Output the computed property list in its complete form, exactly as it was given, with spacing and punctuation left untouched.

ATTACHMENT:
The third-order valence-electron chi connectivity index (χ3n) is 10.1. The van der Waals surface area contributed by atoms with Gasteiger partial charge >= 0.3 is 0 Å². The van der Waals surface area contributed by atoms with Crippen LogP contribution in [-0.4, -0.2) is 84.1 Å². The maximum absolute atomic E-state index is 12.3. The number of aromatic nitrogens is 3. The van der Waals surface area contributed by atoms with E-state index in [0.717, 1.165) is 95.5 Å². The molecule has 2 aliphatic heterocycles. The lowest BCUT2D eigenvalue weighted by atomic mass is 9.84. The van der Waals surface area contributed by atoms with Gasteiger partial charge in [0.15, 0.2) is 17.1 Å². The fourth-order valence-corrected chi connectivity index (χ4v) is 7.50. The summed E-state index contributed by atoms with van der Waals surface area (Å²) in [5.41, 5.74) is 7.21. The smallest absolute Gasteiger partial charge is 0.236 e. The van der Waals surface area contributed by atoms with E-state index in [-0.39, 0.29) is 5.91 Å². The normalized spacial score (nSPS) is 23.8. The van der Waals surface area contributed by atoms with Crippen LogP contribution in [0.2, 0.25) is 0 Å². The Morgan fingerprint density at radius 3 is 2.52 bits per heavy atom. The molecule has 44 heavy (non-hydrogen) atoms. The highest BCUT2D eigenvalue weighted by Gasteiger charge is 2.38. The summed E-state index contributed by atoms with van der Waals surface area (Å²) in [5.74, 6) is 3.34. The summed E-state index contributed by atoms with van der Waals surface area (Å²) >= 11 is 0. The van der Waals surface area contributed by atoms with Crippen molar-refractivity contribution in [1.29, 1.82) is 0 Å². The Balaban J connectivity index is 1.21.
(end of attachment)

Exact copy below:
The third-order valence-electron chi connectivity index (χ3n) is 10.1. The van der Waals surface area contributed by atoms with Gasteiger partial charge >= 0.3 is 0 Å². The van der Waals surface area contributed by atoms with Crippen LogP contribution in [-0.4, -0.2) is 84.1 Å². The maximum absolute atomic E-state index is 12.3. The number of aromatic nitrogens is 3. The van der Waals surface area contributed by atoms with E-state index in [0.717, 1.165) is 95.5 Å². The molecule has 2 aliphatic heterocycles. The lowest BCUT2D eigenvalue weighted by atomic mass is 9.84. The van der Waals surface area contributed by atoms with Gasteiger partial charge in [0.15, 0.2) is 17.1 Å². The fourth-order valence-corrected chi connectivity index (χ4v) is 7.50. The summed E-state index contributed by atoms with van der Waals surface area (Å²) in [5.41, 5.74) is 7.21. The smallest absolute Gasteiger partial charge is 0.236 e. The van der Waals surface area contributed by atoms with E-state index in [-0.39, 0.29) is 5.91 Å². The normalized spacial score (nSPS) is 23.8. The van der Waals surface area contributed by atoms with Crippen LogP contribution in [0.2, 0.25) is 0 Å². The Morgan fingerprint density at radius 3 is 2.52 bits per heavy atom. The molecule has 44 heavy (non-hydrogen) atoms. The highest BCUT2D eigenvalue weighted by Gasteiger charge is 2.38. The summed E-state index contributed by atoms with van der Waals surface area (Å²) in [5.74, 6) is 3.34. The summed E-state index contributed by atoms with van der Waals surface area (Å²) >= 11 is 0. The van der Waals surface area contributed by atoms with Crippen molar-refractivity contribution in [1.29, 1.82) is 0 Å². The Balaban J connectivity index is 1.21.